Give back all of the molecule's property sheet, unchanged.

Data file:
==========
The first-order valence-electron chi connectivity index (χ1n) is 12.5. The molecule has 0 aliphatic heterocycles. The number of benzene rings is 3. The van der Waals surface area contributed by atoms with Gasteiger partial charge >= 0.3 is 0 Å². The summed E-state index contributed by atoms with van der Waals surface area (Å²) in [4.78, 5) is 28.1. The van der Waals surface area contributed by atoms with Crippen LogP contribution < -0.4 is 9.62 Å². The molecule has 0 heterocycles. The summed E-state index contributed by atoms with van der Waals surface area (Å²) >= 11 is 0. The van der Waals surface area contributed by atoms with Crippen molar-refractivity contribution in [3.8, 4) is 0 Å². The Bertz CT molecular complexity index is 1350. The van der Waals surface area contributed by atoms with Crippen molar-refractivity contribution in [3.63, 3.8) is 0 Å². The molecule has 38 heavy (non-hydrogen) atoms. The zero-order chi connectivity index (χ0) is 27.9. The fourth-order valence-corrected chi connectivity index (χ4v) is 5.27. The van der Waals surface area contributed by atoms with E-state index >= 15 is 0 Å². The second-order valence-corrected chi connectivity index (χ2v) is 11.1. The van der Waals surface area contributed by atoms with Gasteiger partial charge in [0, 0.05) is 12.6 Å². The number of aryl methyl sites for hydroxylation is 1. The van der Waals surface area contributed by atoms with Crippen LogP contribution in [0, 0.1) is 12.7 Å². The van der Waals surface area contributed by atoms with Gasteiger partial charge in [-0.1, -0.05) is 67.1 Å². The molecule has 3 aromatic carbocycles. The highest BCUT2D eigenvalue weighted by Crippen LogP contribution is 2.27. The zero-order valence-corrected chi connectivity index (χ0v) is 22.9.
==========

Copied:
The first-order valence-electron chi connectivity index (χ1n) is 12.5. The molecule has 0 aliphatic heterocycles. The number of benzene rings is 3. The van der Waals surface area contributed by atoms with Gasteiger partial charge >= 0.3 is 0 Å². The summed E-state index contributed by atoms with van der Waals surface area (Å²) in [4.78, 5) is 28.1. The van der Waals surface area contributed by atoms with Crippen LogP contribution < -0.4 is 9.62 Å². The molecule has 0 heterocycles. The summed E-state index contributed by atoms with van der Waals surface area (Å²) >= 11 is 0. The van der Waals surface area contributed by atoms with Crippen molar-refractivity contribution in [3.8, 4) is 0 Å². The Bertz CT molecular complexity index is 1350. The van der Waals surface area contributed by atoms with Crippen molar-refractivity contribution in [3.63, 3.8) is 0 Å². The molecule has 38 heavy (non-hydrogen) atoms. The zero-order chi connectivity index (χ0) is 27.9. The fourth-order valence-corrected chi connectivity index (χ4v) is 5.27. The van der Waals surface area contributed by atoms with E-state index >= 15 is 0 Å². The second-order valence-corrected chi connectivity index (χ2v) is 11.1. The van der Waals surface area contributed by atoms with Gasteiger partial charge in [0, 0.05) is 12.6 Å². The number of aryl methyl sites for hydroxylation is 1. The van der Waals surface area contributed by atoms with Crippen LogP contribution in [0, 0.1) is 12.7 Å². The van der Waals surface area contributed by atoms with Gasteiger partial charge in [-0.1, -0.05) is 67.1 Å². The molecule has 3 aromatic carbocycles. The highest BCUT2D eigenvalue weighted by Crippen LogP contribution is 2.27. The zero-order valence-corrected chi connectivity index (χ0v) is 22.9.